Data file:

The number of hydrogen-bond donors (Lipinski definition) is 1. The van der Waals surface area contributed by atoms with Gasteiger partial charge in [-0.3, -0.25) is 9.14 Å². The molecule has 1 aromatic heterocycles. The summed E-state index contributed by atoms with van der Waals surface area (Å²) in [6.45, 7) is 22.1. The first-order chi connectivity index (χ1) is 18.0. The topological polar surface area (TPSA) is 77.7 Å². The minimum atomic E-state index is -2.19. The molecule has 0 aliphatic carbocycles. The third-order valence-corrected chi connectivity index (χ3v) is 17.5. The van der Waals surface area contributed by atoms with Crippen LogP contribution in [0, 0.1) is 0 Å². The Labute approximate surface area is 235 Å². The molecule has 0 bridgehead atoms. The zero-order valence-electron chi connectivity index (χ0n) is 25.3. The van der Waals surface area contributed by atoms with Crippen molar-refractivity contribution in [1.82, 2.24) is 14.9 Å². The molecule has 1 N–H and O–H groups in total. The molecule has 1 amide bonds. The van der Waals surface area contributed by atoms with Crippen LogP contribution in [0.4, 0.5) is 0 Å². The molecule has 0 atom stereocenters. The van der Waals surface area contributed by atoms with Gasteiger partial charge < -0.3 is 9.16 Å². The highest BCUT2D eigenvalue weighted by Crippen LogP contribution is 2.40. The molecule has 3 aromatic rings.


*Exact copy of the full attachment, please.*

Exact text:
The number of hydrogen-bond donors (Lipinski definition) is 1. The van der Waals surface area contributed by atoms with Gasteiger partial charge in [-0.3, -0.25) is 9.14 Å². The molecule has 1 aromatic heterocycles. The summed E-state index contributed by atoms with van der Waals surface area (Å²) in [6.45, 7) is 22.1. The first-order chi connectivity index (χ1) is 18.0. The topological polar surface area (TPSA) is 77.7 Å². The minimum atomic E-state index is -2.19. The molecule has 0 aliphatic carbocycles. The third-order valence-corrected chi connectivity index (χ3v) is 17.5. The van der Waals surface area contributed by atoms with Crippen LogP contribution in [0, 0.1) is 0 Å². The Labute approximate surface area is 235 Å². The molecule has 0 bridgehead atoms. The zero-order valence-electron chi connectivity index (χ0n) is 25.3. The van der Waals surface area contributed by atoms with Crippen molar-refractivity contribution in [1.82, 2.24) is 14.9 Å². The molecule has 1 N–H and O–H groups in total. The molecule has 1 amide bonds. The van der Waals surface area contributed by atoms with Crippen LogP contribution in [0.4, 0.5) is 0 Å². The molecule has 0 atom stereocenters. The van der Waals surface area contributed by atoms with Gasteiger partial charge < -0.3 is 9.16 Å². The highest BCUT2D eigenvalue weighted by Crippen LogP contribution is 2.40. The molecule has 3 aromatic rings.